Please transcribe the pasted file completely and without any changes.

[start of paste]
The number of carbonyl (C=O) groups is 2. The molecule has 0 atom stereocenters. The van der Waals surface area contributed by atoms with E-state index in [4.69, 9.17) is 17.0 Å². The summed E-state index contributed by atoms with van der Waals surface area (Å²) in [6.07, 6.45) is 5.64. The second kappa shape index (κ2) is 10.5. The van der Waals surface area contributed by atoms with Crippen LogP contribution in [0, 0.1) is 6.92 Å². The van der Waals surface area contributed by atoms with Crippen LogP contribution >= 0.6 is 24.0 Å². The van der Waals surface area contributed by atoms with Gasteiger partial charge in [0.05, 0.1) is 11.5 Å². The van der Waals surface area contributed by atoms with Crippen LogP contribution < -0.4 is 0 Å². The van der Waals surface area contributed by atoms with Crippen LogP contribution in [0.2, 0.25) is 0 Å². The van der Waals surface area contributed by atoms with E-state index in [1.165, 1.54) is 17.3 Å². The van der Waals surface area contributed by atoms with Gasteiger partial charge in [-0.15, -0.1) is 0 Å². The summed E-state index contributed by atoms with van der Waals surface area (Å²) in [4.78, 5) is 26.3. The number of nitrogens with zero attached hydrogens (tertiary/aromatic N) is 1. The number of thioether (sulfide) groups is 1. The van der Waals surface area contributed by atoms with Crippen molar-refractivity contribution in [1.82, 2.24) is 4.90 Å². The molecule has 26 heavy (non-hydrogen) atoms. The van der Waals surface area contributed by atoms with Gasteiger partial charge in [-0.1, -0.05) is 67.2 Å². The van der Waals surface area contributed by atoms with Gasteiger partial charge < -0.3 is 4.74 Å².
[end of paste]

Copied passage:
The number of carbonyl (C=O) groups is 2. The molecule has 0 atom stereocenters. The van der Waals surface area contributed by atoms with E-state index in [4.69, 9.17) is 17.0 Å². The summed E-state index contributed by atoms with van der Waals surface area (Å²) in [6.07, 6.45) is 5.64. The second kappa shape index (κ2) is 10.5. The van der Waals surface area contributed by atoms with Crippen LogP contribution in [0, 0.1) is 6.92 Å². The van der Waals surface area contributed by atoms with Crippen LogP contribution >= 0.6 is 24.0 Å². The van der Waals surface area contributed by atoms with Gasteiger partial charge in [0.05, 0.1) is 11.5 Å². The van der Waals surface area contributed by atoms with Crippen LogP contribution < -0.4 is 0 Å². The van der Waals surface area contributed by atoms with Crippen LogP contribution in [0.2, 0.25) is 0 Å². The van der Waals surface area contributed by atoms with E-state index in [1.165, 1.54) is 17.3 Å². The van der Waals surface area contributed by atoms with Gasteiger partial charge in [-0.15, -0.1) is 0 Å². The summed E-state index contributed by atoms with van der Waals surface area (Å²) in [4.78, 5) is 26.3. The number of nitrogens with zero attached hydrogens (tertiary/aromatic N) is 1. The number of thioether (sulfide) groups is 1. The van der Waals surface area contributed by atoms with Crippen molar-refractivity contribution in [1.82, 2.24) is 4.90 Å². The molecule has 26 heavy (non-hydrogen) atoms. The van der Waals surface area contributed by atoms with Gasteiger partial charge in [-0.1, -0.05) is 67.2 Å². The van der Waals surface area contributed by atoms with Gasteiger partial charge < -0.3 is 4.74 Å².